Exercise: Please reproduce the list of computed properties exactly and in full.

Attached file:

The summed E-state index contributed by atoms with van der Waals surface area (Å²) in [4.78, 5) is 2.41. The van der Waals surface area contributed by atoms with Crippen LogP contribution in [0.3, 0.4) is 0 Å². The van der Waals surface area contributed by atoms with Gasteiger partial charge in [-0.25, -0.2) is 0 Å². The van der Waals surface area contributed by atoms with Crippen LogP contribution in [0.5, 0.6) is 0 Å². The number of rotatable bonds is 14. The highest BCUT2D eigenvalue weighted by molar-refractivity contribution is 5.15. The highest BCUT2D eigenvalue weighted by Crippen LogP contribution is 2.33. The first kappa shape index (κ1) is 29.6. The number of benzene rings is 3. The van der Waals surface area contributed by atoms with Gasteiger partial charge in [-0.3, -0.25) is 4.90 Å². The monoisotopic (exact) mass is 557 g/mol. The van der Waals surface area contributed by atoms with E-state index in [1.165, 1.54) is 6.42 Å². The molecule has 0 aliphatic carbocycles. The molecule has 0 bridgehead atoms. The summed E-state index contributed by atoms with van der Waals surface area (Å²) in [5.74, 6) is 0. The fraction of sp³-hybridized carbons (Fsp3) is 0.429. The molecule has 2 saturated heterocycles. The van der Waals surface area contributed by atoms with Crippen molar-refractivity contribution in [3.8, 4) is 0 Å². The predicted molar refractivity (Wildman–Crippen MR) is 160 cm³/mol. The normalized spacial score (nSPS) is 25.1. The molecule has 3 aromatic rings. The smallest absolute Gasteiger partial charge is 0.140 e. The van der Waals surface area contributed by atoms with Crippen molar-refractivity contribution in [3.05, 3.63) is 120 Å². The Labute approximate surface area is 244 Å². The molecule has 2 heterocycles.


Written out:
The summed E-state index contributed by atoms with van der Waals surface area (Å²) in [4.78, 5) is 2.41. The van der Waals surface area contributed by atoms with Crippen LogP contribution in [0.3, 0.4) is 0 Å². The van der Waals surface area contributed by atoms with Gasteiger partial charge in [-0.25, -0.2) is 0 Å². The van der Waals surface area contributed by atoms with Crippen LogP contribution in [0.5, 0.6) is 0 Å². The number of rotatable bonds is 14. The highest BCUT2D eigenvalue weighted by molar-refractivity contribution is 5.15. The highest BCUT2D eigenvalue weighted by Crippen LogP contribution is 2.33. The first kappa shape index (κ1) is 29.6. The number of benzene rings is 3. The van der Waals surface area contributed by atoms with Gasteiger partial charge in [-0.3, -0.25) is 4.90 Å². The monoisotopic (exact) mass is 557 g/mol. The van der Waals surface area contributed by atoms with E-state index in [1.165, 1.54) is 6.42 Å². The molecule has 0 aliphatic carbocycles. The molecule has 0 bridgehead atoms. The summed E-state index contributed by atoms with van der Waals surface area (Å²) in [5.74, 6) is 0. The fraction of sp³-hybridized carbons (Fsp3) is 0.429. The molecule has 2 saturated heterocycles. The van der Waals surface area contributed by atoms with Crippen molar-refractivity contribution in [3.8, 4) is 0 Å². The predicted molar refractivity (Wildman–Crippen MR) is 160 cm³/mol. The normalized spacial score (nSPS) is 25.1. The molecule has 3 aromatic rings. The smallest absolute Gasteiger partial charge is 0.140 e. The van der Waals surface area contributed by atoms with Crippen molar-refractivity contribution in [3.05, 3.63) is 120 Å². The Labute approximate surface area is 244 Å². The molecule has 2 heterocycles.